It can be hard to know how to manage an anxious teen. Coach Richard Andrews explains the symptoms to look for and gives tips on how you can help.
We're all anxious from time to time, but how can we know if our children's anxiety is something more? Anxiety in children can be caused by many factors including: bereavement or other traumatic events; changes such as moving house, starting a new school or conflict at home. Teenagers often become more socially anxious as they come to terms with the changes that are happening to them and, of course, some people are just naturally more anxious.
In children, anxiety can show as:
- Being clingy
- Sleep problems, including bad dreams, waking up in the night and even reverting to wetting the bed
- Appear angry
- Being unwilling to try new things, even if they appear simple to you
- Becoming less sociable, avoiding everyday activities
- Having negative thoughts
Of course, any of these symptoms could be part of the normal behaviour of any child, but if they are severe, persistent and interfere with the child's normal daily life (or your normal, daily life!), it's probably time to start doing something about it. Here are some ideas for giving emotional support that might help, and a few practical tips:
Acknowledge their feelings - Don't try to convince them not to be anxious: they're not doing it deliberately! Let them know that it's ok for them to feel the way they do and that you understand.
Reassure them - Tell your child that you're there to help.
Ask them what they think might help - Remember you don't have all the answers -children can often can come up with ideas to help themselves if you encourage them.
Don't avoid difficult situations - Avoiding the situations that cause anxiety will not help and it sends a message that anxiety will prevent them from doing normal things like everyone else. Help them to focus on their feelings and encourage them to talk about them. This should gradually help to build their resilience.
- Keep the worries in their place - Encourage your child to have a particular time of day to think about their worries. Some children might like to tell their worries to a special doll so that the doll can look after the worries for most of the time, others may wish to draw or write them down and put them away in a box. If they like writing they may value keeping a diary, thinking about how they have felt during the day: when was it bad and when was it ok, and what made it like that? All of these tips can help your child feel more in control of their anxiety.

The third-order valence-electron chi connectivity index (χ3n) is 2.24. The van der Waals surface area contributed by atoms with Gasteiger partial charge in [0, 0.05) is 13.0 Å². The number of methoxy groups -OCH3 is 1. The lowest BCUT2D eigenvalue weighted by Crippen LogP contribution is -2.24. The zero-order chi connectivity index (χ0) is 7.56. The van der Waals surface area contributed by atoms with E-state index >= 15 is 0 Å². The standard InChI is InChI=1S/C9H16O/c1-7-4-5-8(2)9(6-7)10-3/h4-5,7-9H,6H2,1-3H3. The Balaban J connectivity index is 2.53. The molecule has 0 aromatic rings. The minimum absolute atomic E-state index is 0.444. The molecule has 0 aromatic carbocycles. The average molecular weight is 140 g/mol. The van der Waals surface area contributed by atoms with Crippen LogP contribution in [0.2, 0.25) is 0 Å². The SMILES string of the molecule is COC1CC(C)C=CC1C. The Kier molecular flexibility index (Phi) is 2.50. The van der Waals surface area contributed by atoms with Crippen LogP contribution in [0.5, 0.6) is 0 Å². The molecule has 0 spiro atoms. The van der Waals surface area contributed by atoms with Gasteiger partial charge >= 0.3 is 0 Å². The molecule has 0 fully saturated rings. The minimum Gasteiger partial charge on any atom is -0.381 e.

- Help your child to become more aware of when they are beginning to feel anxious - Encouraging them to spot the signs puts them more in control and gives them a better chance of seeking help.
- Recognise that the anxiety comes and goes - Help your child to understand that the anxiety is not constant - it comes and goes. Once they recognise that the anxiety will pass again eventually, it becomes easier to deal with.
- Don't inadvertently feed their anxiety - Ask: "How do you feel about the test?", not "Are you worried about the test?"
- Talk about the worry and make a plan - Work through the situation and think about what might happen - make a plan. If your child is worried that you will be late picking them up from school, ask him or her to think about what they would do. Perhaps they would speak to the duty teacher who would be able to look after them until you arrive or perhaps give you a call. Again, having a plan puts your child more in control.
- Talk about something else - Distracting your child by talking about something else can help. Simple games can help keep their mind off their anxiety.
- Use breathing to calm down - Try breathing deeply and slowly with your child - this often has a soothing effect.
- Focus on positives - Particularly at bed-time, it can be helpful to make a point of talking about good things. Ask what made your child happy today or about something that they may be looking forward to like a day out.
- Give them a hug! - It usually helps!
If your child's anxiety does not improve, despite trying these techniques, consider seeking professional help: It will probably be helpful to liaise with staff at your child's school, particularly the Guidance Teacher or School Nurse. You also may want to consider getting advice from your GP.
Following a career in The City, Richard became a full-time executive coach in 2003. He has also volunteered as a call-taker at Parentline for more than 16 years.